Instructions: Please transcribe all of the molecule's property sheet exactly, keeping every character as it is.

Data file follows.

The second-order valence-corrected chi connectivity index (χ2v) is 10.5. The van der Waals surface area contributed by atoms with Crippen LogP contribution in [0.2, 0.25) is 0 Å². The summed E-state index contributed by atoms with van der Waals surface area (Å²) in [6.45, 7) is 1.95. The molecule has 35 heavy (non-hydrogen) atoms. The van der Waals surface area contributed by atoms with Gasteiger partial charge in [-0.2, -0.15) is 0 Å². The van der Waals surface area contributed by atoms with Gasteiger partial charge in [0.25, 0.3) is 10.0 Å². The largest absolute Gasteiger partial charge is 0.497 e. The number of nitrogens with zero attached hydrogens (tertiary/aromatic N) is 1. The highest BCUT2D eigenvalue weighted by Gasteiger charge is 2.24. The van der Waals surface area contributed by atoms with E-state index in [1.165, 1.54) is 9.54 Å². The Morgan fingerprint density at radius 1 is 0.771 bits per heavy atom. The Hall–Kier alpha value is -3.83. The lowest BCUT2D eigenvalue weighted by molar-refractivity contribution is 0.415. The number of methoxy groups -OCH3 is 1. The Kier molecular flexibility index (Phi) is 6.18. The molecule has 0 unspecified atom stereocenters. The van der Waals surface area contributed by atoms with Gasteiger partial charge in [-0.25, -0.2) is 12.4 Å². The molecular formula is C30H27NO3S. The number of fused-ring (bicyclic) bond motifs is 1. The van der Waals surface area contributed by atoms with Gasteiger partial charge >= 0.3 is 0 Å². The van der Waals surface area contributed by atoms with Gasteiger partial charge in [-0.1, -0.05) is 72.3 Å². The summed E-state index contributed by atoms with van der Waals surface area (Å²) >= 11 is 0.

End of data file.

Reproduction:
The second-order valence-corrected chi connectivity index (χ2v) is 10.5. The van der Waals surface area contributed by atoms with Crippen LogP contribution in [0.2, 0.25) is 0 Å². The summed E-state index contributed by atoms with van der Waals surface area (Å²) in [6.45, 7) is 1.95. The molecule has 35 heavy (non-hydrogen) atoms. The van der Waals surface area contributed by atoms with Gasteiger partial charge in [-0.2, -0.15) is 0 Å². The van der Waals surface area contributed by atoms with Gasteiger partial charge in [0.25, 0.3) is 10.0 Å². The largest absolute Gasteiger partial charge is 0.497 e. The number of nitrogens with zero attached hydrogens (tertiary/aromatic N) is 1. The highest BCUT2D eigenvalue weighted by Gasteiger charge is 2.24. The van der Waals surface area contributed by atoms with E-state index in [1.165, 1.54) is 9.54 Å². The Morgan fingerprint density at radius 1 is 0.771 bits per heavy atom. The Hall–Kier alpha value is -3.83. The lowest BCUT2D eigenvalue weighted by molar-refractivity contribution is 0.415. The number of methoxy groups -OCH3 is 1. The Kier molecular flexibility index (Phi) is 6.18. The molecule has 0 unspecified atom stereocenters. The van der Waals surface area contributed by atoms with Gasteiger partial charge in [-0.25, -0.2) is 12.4 Å². The molecular formula is C30H27NO3S. The number of fused-ring (bicyclic) bond motifs is 1. The van der Waals surface area contributed by atoms with Gasteiger partial charge >= 0.3 is 0 Å². The van der Waals surface area contributed by atoms with Gasteiger partial charge in [-0.1, -0.05) is 72.3 Å². The summed E-state index contributed by atoms with van der Waals surface area (Å²) >= 11 is 0.